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Iran has given messaging apps a year to move data on Iranian citizens to servers based in Iran as reported by CNET.

Reuters relayed the information from Iranian State News Agency IRNA on Sunday. They stated that companies operating third party messaging services (such as WhatsApp) will have one year to move all data and activity on Iranian citizens to servers within the country if they wish to continue operation.

The demand originated from Iran’s Supreme Council of Cyberspace. Members of the Supreme Council of Cyberspace are selected by Iranian leader Ayatollah Ali Khamenei.

Of particular note is messaging app Telegram. Telegram is used by 20 million people – one-quarter of Iran’s population of 80 million. The cloud-based service has gained popularity due to its security features such as end-to-end encryption. Despite this, Iranian authorities had arrested administrators of 20 separate Telegram groups for spreading “immoral content”.

Iran has strict controls on Internet usage and social media. Facebook and Twitter, in particular, are blocked by default within the country although third-party solutions exist to circumvent these blocks. The blocks are often removed and reinstated as needs dictate; the Telegraph reported that Iran had unblocked access to YouTube and Twitter in January 2016 after Europe and the United States had lifted economic sanctions. 58% of Iranians reported using Facebook in 2014 despite the block.

Quick Take

Despite the likely repeated privacy violations of the NSA and similar organizations of the Western world, the Iranian surveillance machine is a different beast entirely. Jokingly tweeting about harming an elected official would, at worst, warrant you a visit from the FBI or equivalent agency. People in Iran are regularly arrested for violating absurd, backwards standards of morality and decency. I expect that if these demands are met by these companies Iranian users will simply shift to a safer and more convenient platform to evade the surveillance as so often happens in other countries with tight Internet controls such as China.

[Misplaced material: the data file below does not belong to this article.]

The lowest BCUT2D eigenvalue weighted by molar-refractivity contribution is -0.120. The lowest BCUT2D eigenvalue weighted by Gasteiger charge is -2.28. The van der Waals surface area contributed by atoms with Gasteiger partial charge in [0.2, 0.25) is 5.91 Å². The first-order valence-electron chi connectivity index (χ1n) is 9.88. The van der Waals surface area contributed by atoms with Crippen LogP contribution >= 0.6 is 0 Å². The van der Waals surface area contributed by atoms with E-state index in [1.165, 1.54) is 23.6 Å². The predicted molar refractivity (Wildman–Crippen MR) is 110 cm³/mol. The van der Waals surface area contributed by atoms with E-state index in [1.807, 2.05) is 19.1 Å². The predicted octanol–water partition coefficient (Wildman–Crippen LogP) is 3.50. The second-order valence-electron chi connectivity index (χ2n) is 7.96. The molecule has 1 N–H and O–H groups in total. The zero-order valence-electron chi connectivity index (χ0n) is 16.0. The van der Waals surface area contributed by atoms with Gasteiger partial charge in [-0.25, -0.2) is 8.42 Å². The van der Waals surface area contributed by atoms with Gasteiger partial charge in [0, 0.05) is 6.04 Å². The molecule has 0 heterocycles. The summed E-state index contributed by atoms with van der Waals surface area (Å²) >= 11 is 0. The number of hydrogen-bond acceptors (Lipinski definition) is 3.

What do you think of Iran’s demand to have servers for Iranian users relocated to Iran? Do you feel users would abandon platforms that met this request or would they switch to a different service? Let us know in the comments below!

Robert N. Adams

Senior Writer

I've had a controller in my hand since I was 4 and I haven't stopped gaming since. CCGs, Tabletop Games, Pen & Paper RPGs - I've tried a whole bunch of stuff over the years and I'm always looking to try more!

  • webkilla

    Ah – they’re opting for the chinese solution: Controling the servers themselves allows for far more effective censorship and tracking of users, as well as blocking off the rest of the world

  • And the Iranian people are also doing as the Chinese do – making judicious use of VPNs and end-to-end encryption.

  • Jayson DeBrune

    Just another clear example of how the Iranian regime struggles to stem the tide of technology, especially social media. There are no moderates in a nation controlled by the whims of a single supreme religious leader accountable to no one. The regime led by the mullahs knows what happens when a populace becomes more tech savvy and utilizes social media to tell the world what is happening inside the country

  • Aiat

    The government in Iran is so scared of internet it is hilarious. They spend millions each year trying to control the net it is unreal. Access to high speed internet is very limited and sites get blocked left and right ( I wont be surprised if techraptor is blocked there, I will test in 2 weeks when I go for a visit to Iran). Every time there is a possibility of allowing high speed internet the senate freaks out and they put pressure on the communication ministry to prevent it.
    All I can say is f*** them, I hope they go down.